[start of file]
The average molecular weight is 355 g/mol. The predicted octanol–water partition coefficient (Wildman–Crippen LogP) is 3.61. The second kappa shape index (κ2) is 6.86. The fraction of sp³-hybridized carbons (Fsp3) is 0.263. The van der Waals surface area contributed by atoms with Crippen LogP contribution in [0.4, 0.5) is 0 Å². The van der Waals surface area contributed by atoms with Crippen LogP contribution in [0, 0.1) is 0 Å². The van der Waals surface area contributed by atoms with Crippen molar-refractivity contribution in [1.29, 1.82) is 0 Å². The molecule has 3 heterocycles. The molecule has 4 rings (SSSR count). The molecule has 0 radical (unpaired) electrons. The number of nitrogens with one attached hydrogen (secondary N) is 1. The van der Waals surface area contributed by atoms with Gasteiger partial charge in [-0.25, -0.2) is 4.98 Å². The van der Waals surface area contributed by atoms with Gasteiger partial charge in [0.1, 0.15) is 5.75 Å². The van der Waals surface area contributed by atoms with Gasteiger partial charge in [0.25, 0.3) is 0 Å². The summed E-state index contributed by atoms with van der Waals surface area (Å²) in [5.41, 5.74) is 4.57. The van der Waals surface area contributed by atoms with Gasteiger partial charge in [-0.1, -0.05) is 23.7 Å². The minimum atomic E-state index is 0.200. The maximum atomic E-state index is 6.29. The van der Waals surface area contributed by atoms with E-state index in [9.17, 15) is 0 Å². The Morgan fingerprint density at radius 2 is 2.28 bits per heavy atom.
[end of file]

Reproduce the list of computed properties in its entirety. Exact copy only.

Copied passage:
The average molecular weight is 355 g/mol. The predicted octanol–water partition coefficient (Wildman–Crippen LogP) is 3.61. The second kappa shape index (κ2) is 6.86. The fraction of sp³-hybridized carbons (Fsp3) is 0.263. The van der Waals surface area contributed by atoms with Crippen LogP contribution in [0.4, 0.5) is 0 Å². The van der Waals surface area contributed by atoms with Crippen LogP contribution in [0, 0.1) is 0 Å². The van der Waals surface area contributed by atoms with Crippen molar-refractivity contribution in [1.29, 1.82) is 0 Å². The molecule has 3 heterocycles. The molecule has 4 rings (SSSR count). The molecule has 0 radical (unpaired) electrons. The number of nitrogens with one attached hydrogen (secondary N) is 1. The van der Waals surface area contributed by atoms with Gasteiger partial charge in [-0.25, -0.2) is 4.98 Å². The van der Waals surface area contributed by atoms with Gasteiger partial charge in [0.1, 0.15) is 5.75 Å². The van der Waals surface area contributed by atoms with Gasteiger partial charge in [0.25, 0.3) is 0 Å². The summed E-state index contributed by atoms with van der Waals surface area (Å²) in [5.41, 5.74) is 4.57. The van der Waals surface area contributed by atoms with Gasteiger partial charge in [-0.1, -0.05) is 23.7 Å². The minimum atomic E-state index is 0.200. The maximum atomic E-state index is 6.29. The van der Waals surface area contributed by atoms with E-state index in [9.17, 15) is 0 Å². The Morgan fingerprint density at radius 2 is 2.28 bits per heavy atom.